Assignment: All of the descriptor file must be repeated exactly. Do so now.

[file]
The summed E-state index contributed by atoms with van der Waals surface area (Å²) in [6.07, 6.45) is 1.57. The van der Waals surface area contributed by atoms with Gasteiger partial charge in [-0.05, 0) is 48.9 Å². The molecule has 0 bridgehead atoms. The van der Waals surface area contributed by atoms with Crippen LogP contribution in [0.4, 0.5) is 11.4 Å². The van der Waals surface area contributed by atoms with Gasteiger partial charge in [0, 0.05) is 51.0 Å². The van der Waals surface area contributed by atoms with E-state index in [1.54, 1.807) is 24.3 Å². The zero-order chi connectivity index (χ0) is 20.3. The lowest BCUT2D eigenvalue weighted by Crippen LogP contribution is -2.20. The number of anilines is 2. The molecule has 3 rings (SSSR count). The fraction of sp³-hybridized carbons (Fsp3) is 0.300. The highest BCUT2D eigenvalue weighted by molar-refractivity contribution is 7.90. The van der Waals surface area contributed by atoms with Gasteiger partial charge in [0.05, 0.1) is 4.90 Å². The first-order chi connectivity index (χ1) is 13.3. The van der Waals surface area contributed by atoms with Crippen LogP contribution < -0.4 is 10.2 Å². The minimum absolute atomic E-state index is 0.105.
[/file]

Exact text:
The summed E-state index contributed by atoms with van der Waals surface area (Å²) in [6.07, 6.45) is 1.57. The van der Waals surface area contributed by atoms with Gasteiger partial charge in [-0.05, 0) is 48.9 Å². The molecule has 0 bridgehead atoms. The van der Waals surface area contributed by atoms with Crippen LogP contribution in [0.4, 0.5) is 11.4 Å². The van der Waals surface area contributed by atoms with Gasteiger partial charge in [0, 0.05) is 51.0 Å². The van der Waals surface area contributed by atoms with E-state index in [1.54, 1.807) is 24.3 Å². The zero-order chi connectivity index (χ0) is 20.3. The lowest BCUT2D eigenvalue weighted by Crippen LogP contribution is -2.20. The number of anilines is 2. The molecule has 3 rings (SSSR count). The fraction of sp³-hybridized carbons (Fsp3) is 0.300. The highest BCUT2D eigenvalue weighted by molar-refractivity contribution is 7.90. The van der Waals surface area contributed by atoms with Gasteiger partial charge in [0.05, 0.1) is 4.90 Å². The first-order chi connectivity index (χ1) is 13.3. The van der Waals surface area contributed by atoms with Crippen LogP contribution < -0.4 is 10.2 Å². The minimum absolute atomic E-state index is 0.105.